Indonesia shocker: Non-Muslim woman whipped under Sharia for selling alcohol
An elderly Christian woman on Tuesday was caned dozens of times as a form of punishment in Indonesia's conservative Aceh province.
For the mere act of selling alcoholic beverages in a province where alcohol is banned, an elderly Christian woman on Tuesday was caned dozens of times as a form of punishment in Indonesia's conservative Aceh province.
It was the first such punishment meted out under Islamic bylaws where somebody from outside the Islamic faith was caned under the province’s harsh Sharia regulations.
The 60-year-old was whipped with a rattan cane before a crowd of hundreds in Aceh province Tuesday (12 April), an official said in a report by Channel NewsAsia, along with a couple who were subjected to 100 lashes for committing adultery.
Though the law once only applied to Muslims, a bylaw that took effect late in 2015 allowed Sharia regulations to be applied to non-Muslims in certain situations.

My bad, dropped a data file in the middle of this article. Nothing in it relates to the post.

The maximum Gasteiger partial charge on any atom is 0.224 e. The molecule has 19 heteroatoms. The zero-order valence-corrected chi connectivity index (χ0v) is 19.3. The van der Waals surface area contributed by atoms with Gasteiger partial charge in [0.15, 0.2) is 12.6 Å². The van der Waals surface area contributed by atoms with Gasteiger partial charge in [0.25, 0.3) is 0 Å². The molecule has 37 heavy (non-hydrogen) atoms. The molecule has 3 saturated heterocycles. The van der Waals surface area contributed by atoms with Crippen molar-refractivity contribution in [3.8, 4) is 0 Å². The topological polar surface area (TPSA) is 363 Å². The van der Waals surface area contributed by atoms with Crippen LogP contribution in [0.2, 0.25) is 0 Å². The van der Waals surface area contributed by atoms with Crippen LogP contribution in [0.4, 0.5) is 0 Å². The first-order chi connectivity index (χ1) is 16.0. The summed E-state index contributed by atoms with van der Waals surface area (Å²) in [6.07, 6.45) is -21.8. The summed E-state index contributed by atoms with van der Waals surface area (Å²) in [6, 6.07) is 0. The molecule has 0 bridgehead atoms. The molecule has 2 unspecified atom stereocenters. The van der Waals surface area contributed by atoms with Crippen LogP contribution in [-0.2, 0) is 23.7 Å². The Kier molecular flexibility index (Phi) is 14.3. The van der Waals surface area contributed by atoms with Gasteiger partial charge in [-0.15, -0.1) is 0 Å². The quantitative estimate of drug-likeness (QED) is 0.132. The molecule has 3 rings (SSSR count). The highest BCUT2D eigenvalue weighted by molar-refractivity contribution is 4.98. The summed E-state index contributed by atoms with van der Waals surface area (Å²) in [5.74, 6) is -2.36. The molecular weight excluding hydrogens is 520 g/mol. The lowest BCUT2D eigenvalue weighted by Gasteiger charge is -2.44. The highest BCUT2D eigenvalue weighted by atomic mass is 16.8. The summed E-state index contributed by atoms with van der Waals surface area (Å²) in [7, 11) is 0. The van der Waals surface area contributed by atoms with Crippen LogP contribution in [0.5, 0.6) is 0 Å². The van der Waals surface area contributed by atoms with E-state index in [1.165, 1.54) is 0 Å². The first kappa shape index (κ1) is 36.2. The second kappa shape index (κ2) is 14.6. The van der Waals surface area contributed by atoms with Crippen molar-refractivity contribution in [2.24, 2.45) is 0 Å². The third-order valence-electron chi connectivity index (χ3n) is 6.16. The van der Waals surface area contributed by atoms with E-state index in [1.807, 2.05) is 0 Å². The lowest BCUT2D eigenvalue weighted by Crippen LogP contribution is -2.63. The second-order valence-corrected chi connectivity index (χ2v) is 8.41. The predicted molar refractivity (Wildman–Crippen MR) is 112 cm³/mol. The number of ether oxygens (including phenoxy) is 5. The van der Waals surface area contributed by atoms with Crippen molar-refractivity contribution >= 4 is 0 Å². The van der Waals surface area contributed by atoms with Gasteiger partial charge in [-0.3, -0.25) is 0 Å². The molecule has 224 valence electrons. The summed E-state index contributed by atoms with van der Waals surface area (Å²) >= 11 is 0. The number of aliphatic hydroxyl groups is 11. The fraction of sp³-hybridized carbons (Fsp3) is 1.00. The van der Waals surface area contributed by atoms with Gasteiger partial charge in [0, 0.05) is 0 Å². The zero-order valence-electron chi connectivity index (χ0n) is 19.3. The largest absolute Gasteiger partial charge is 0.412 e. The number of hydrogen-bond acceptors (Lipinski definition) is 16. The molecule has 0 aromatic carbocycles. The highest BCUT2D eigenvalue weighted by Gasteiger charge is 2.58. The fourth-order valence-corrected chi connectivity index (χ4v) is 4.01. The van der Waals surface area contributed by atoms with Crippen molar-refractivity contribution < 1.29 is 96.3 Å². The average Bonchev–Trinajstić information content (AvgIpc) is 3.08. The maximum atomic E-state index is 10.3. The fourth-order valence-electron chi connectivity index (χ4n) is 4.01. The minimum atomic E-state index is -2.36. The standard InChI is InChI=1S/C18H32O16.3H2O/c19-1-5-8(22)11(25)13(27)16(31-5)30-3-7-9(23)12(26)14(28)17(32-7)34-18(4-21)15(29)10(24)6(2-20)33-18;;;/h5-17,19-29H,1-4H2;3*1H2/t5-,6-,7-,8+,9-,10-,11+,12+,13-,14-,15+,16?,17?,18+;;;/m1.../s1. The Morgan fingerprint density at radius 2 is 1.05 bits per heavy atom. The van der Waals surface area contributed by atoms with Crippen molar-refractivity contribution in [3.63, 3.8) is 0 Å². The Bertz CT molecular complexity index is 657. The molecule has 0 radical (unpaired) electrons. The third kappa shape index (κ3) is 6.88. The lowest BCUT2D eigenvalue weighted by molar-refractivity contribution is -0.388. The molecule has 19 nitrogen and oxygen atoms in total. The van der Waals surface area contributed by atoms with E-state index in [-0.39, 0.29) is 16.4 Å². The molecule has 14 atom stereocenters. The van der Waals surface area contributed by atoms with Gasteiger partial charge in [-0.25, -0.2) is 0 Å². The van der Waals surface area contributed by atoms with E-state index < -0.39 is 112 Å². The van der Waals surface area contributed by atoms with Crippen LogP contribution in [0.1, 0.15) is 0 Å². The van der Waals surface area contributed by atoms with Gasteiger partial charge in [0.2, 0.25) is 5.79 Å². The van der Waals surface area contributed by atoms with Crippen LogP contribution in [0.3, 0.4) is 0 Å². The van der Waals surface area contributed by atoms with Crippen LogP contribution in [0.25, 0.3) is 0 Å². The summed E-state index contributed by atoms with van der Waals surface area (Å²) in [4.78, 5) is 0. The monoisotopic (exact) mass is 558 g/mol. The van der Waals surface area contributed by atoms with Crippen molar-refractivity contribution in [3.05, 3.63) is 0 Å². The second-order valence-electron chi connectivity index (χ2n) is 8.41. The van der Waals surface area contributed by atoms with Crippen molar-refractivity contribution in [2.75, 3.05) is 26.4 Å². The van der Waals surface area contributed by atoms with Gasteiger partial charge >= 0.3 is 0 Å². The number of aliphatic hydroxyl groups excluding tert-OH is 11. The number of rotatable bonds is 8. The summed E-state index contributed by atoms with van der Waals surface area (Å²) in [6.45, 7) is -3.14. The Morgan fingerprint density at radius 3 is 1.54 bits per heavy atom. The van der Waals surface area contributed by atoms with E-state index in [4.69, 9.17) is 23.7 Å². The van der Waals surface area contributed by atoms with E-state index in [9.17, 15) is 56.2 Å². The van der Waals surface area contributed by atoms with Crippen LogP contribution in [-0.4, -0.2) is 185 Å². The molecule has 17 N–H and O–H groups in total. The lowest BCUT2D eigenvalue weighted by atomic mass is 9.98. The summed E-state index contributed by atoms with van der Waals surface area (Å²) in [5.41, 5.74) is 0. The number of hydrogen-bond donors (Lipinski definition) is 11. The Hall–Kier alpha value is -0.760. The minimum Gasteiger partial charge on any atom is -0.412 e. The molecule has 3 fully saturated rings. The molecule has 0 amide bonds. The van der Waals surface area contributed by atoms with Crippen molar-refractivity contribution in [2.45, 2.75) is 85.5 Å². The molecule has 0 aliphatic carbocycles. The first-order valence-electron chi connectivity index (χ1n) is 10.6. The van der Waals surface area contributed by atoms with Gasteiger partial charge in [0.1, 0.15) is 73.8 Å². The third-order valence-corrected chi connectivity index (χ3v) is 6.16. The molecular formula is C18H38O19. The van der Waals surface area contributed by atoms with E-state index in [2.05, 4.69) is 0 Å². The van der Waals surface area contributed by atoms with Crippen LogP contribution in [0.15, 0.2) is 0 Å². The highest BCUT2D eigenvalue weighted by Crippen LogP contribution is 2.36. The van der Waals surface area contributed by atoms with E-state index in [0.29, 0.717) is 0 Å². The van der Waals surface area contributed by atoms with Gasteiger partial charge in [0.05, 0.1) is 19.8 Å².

“This is the first case of a non-Muslim being punished under Islamic criminal bylaws,” Lili Suparli, a senior official at the Central Aceh prosecutor's office told AFP.
The Christian woman was lashed 28 times after being held in custody for 47 days, as reported by Benar News.
Sharia laws have been in place at Aceh since 2001. This was when the province was declared partially autonomous in an effort to quell a separatist uprising.
Two days earlier, a pair of German tourists were reportedly reprimanded by local authorities, reported Time Magazine, and let off with a warning for wearing bikinis at one of the province’s beaches.
Under the expanded laws, non-Muslims, including Indonesian and foreign tourists, can be prosecuted if caught committing adultery, rape and homosexual acts. They can also be prosecuted for other violations of Sharia law if Indonesia’s criminal code (KUHP) does not cover the alleged crime.
The updated bylaws set the punishment at 100 lashes for adulterers and homosexuals and 200 lashes for raping children.
US Congresswomen introduce resolution to combat hate crimes against Muslims, Sikhs, South Asians and Arabs
The lawmakers said that these communities continue to experience hate, discrimination, racism and xenophobia two decades after the 11 September attack
Post-9/11, Europe's weak spots make it a jihadist target; 'alienation and frustration' act as fodder
Western Europe has struggled to integrate significant Muslim populations into mainstream society
Ali Kalora was one of two militants killed in the raid, said Central Sulawesi's regional military chief Brigadier General Farid Makruf. He identified the other suspected extremist as Jaka Ramadan